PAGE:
Joseph Hyde

The Microsoft Kinect: Motion Capture for the Masses

The Kinect sensor represents a revolution in the use of motion capture. Although the technology it is based on is not entirely new, it is the first motion capture device to be aimed at a mass market, with a price tag to match. Whilst intended by Microsoft as a gaming device for the Xbox 360 platform, the software used by the system was ‘hacked’ with unprecedented speed – within a month of release. The Kinect can now be used with most mainstream computer platforms, and with an increasing range of software environments.

This has facilitated the explosive growth of a vibrant and imaginative community of Kinect (ab)users, working in engineering, architecture, medicine, robotics and many fields within the arts and sciences. For the purposes of this book, the proposed chapter will focus on the use of the Kinect within digital, sound and performing arts. Here the Kinect has proved to be an (almost) ideal device for interactive work because of its low price and ease of use. Whilst ‘traditional’ motion capture systems have been used in such projects in the past, this has been extremely costly, and the technology requires a level of technical expertise and support beyond the reach of many artists and arts organisations. Furthermore, such systems have severe limitations for live performance in particular due to physical constraints (restrictions in the use of space or in terms of performers’ movement). Whilst the Kinect has limitations of its own, it effectively addresses many of these problems.

The chapter will discuss the implications and possibilities of the Kinect within this sector in a broad survey, before detailing a number of current and emergent projects which illustrate the range of uses to which the device is being put to within the field. In order to benefit from the perspective of first hand experience, particular attention will be paid to two projects with which the author is directly involved: The first, Danceroom Spectroscopy, is a science visualisation project developed by Dr David Glowacki, a computational chemist at Bristol University. The author has directed a series of events at Bristol’s Arnolfini exploring possible crossovers with this project and the arts community, within installation and (dance) performance contexts. The second, me and my shadow, is commissioned by MADE (Mobility for Digital Arts in Europe) and is a project combining motion capture with telepresence, with Kinect-based portal installations in London, Paris, Mons (Belgium) and Istanbul allowing users to interact in real-time within a shared virtual space.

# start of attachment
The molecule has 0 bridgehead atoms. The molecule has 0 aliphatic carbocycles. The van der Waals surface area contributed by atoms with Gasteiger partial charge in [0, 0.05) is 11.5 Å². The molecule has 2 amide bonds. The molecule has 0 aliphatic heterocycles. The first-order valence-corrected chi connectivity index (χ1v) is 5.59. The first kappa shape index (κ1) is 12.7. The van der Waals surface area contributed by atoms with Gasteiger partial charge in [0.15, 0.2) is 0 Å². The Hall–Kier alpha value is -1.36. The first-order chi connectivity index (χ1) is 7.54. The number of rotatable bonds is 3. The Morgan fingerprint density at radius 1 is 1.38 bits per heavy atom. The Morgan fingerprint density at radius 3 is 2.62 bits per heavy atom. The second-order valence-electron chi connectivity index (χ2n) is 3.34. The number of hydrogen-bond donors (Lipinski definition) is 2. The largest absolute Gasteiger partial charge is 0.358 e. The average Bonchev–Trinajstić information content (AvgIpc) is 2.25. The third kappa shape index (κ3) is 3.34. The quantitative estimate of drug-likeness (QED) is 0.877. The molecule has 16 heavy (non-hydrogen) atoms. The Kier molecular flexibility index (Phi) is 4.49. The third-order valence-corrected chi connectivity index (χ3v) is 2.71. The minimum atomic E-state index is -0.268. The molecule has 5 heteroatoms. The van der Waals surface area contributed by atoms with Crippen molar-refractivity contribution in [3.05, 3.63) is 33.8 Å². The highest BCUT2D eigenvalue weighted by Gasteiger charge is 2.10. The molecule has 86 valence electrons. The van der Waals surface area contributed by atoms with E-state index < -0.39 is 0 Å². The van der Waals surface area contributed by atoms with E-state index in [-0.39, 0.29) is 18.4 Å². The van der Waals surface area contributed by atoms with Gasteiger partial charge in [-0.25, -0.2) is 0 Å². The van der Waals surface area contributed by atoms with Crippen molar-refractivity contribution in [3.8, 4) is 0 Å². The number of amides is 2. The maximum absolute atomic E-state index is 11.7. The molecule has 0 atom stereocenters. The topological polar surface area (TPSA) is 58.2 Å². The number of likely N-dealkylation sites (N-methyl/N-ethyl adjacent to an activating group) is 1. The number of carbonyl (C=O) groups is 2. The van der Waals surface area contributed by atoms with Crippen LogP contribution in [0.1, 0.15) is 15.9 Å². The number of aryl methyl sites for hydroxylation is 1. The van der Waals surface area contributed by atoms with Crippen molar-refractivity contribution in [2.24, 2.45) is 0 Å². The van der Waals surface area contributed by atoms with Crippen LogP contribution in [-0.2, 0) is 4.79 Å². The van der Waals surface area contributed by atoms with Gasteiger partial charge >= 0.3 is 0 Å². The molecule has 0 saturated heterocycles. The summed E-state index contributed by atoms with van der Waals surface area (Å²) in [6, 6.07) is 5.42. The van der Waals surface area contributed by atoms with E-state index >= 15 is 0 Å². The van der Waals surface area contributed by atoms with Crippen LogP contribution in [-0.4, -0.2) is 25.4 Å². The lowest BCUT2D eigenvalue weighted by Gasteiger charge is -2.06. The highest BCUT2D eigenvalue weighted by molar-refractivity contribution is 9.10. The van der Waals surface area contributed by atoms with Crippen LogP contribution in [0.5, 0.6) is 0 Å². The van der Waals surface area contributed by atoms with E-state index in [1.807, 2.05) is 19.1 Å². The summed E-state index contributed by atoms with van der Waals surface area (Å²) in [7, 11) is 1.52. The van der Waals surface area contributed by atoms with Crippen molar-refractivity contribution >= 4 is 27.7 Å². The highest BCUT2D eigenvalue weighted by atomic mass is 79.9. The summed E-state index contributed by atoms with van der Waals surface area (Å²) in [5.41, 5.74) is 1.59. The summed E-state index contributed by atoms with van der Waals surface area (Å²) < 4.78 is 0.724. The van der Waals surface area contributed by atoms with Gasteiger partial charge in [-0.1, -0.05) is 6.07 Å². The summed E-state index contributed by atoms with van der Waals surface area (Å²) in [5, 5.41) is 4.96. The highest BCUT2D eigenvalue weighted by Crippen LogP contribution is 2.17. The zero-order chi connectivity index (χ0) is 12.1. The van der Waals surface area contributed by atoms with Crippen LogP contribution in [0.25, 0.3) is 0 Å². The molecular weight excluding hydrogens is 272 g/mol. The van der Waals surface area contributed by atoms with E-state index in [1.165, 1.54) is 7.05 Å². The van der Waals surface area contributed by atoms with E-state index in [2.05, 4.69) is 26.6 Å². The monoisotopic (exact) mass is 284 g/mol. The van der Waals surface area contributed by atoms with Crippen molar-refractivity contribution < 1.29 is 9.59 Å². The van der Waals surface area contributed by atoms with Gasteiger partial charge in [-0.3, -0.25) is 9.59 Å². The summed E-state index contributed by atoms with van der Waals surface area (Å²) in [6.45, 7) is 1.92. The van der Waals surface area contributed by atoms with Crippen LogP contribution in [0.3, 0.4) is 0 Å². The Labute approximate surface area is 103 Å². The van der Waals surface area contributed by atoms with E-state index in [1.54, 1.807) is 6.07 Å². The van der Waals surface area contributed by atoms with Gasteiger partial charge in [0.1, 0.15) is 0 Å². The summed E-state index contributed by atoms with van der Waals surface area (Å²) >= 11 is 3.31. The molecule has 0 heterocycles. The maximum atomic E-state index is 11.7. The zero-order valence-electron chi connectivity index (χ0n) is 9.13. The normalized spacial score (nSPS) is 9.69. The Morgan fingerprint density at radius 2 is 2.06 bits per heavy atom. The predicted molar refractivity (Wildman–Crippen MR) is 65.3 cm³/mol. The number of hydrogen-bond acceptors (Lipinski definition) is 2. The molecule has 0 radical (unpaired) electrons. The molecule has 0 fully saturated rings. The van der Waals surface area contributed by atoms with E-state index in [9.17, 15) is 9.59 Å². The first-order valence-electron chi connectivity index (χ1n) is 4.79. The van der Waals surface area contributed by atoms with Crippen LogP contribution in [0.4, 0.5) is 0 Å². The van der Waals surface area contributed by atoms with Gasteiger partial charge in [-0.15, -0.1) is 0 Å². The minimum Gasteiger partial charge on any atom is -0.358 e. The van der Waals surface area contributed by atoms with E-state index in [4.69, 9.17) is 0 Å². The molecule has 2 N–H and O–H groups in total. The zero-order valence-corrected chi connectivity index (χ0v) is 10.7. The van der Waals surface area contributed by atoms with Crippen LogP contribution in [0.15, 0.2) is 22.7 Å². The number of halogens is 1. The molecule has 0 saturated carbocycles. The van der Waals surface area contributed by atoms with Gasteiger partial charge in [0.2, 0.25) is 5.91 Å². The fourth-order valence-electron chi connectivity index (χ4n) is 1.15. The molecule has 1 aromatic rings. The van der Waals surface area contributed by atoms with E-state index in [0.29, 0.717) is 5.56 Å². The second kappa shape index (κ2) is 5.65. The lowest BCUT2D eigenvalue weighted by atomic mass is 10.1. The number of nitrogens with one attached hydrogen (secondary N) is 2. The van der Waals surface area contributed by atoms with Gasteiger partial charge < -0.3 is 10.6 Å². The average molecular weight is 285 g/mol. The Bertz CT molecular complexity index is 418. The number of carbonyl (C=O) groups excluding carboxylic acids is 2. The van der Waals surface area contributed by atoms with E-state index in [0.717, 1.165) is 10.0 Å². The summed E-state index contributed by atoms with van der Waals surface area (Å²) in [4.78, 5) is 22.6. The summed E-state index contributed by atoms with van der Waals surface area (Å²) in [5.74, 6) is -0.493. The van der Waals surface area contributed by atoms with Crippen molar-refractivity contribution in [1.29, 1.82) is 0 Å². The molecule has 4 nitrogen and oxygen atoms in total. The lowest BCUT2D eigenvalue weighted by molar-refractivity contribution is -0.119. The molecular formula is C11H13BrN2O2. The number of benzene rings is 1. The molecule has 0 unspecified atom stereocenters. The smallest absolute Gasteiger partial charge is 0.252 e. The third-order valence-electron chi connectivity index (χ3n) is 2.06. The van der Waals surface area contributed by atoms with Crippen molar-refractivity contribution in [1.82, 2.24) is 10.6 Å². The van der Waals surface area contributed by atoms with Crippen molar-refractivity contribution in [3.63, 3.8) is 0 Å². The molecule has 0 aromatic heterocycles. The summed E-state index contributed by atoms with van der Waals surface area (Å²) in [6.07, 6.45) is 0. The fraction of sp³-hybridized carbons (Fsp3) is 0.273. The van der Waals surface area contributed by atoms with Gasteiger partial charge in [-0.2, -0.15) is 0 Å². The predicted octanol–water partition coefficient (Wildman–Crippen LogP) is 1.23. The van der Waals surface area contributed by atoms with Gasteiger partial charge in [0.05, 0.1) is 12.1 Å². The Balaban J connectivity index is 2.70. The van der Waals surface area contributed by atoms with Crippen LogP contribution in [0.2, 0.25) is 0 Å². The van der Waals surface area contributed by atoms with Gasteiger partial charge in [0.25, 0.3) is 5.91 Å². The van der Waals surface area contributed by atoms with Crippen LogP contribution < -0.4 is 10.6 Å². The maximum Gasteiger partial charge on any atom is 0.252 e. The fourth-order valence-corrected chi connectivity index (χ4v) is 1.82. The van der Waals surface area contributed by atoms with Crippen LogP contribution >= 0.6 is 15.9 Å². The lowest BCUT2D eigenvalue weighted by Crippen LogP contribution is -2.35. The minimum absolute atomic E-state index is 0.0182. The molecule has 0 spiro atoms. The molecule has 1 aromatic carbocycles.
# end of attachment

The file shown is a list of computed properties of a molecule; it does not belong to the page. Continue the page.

Other projects to be covered in the chapter are subject to change – since this is an emergent area of practice and many interesting projects are currently in process – but suitable candidates would include a/v@arts’ Hiver Numerique, Mark Cypher’s Proposition 2.0 and the Synapse (musical interface) project.

The chapter will conclude with an attempt to draw out commonalities between the case studies presented in an endeavour towards an early definition at this emergent field and an exploration of ideas towards future development.


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